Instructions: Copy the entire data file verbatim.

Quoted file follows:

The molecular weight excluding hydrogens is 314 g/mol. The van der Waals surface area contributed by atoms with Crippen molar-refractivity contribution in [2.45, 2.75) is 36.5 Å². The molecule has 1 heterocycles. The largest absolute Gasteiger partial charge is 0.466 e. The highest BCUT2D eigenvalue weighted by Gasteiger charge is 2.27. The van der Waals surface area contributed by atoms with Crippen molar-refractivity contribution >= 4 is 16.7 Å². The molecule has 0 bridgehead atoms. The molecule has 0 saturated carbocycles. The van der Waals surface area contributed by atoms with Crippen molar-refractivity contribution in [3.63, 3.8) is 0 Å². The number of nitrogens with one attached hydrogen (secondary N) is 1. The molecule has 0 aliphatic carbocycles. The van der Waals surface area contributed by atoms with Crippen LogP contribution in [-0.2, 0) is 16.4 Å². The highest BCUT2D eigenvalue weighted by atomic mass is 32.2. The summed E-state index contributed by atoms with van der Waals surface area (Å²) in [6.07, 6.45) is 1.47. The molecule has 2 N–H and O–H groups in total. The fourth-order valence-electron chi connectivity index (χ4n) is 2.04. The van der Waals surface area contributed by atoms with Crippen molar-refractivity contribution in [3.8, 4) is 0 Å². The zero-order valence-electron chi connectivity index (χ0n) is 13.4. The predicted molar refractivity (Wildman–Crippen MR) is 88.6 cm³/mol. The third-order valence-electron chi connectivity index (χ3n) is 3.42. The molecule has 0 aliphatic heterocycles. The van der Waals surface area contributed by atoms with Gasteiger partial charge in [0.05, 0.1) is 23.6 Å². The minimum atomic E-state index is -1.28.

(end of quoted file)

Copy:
The molecular weight excluding hydrogens is 314 g/mol. The van der Waals surface area contributed by atoms with Crippen molar-refractivity contribution in [2.45, 2.75) is 36.5 Å². The molecule has 1 heterocycles. The largest absolute Gasteiger partial charge is 0.466 e. The highest BCUT2D eigenvalue weighted by Gasteiger charge is 2.27. The van der Waals surface area contributed by atoms with Crippen molar-refractivity contribution >= 4 is 16.7 Å². The molecule has 0 bridgehead atoms. The molecule has 0 saturated carbocycles. The van der Waals surface area contributed by atoms with Crippen molar-refractivity contribution in [3.63, 3.8) is 0 Å². The number of nitrogens with one attached hydrogen (secondary N) is 1. The molecule has 0 aliphatic carbocycles. The van der Waals surface area contributed by atoms with Crippen LogP contribution in [-0.2, 0) is 16.4 Å². The highest BCUT2D eigenvalue weighted by atomic mass is 32.2. The summed E-state index contributed by atoms with van der Waals surface area (Å²) in [6.07, 6.45) is 1.47. The molecule has 2 N–H and O–H groups in total. The fourth-order valence-electron chi connectivity index (χ4n) is 2.04. The van der Waals surface area contributed by atoms with Crippen molar-refractivity contribution in [3.8, 4) is 0 Å². The zero-order valence-electron chi connectivity index (χ0n) is 13.4. The predicted molar refractivity (Wildman–Crippen MR) is 88.6 cm³/mol. The third-order valence-electron chi connectivity index (χ3n) is 3.42. The molecule has 0 aliphatic heterocycles. The van der Waals surface area contributed by atoms with Gasteiger partial charge in [0.05, 0.1) is 23.6 Å². The minimum atomic E-state index is -1.28.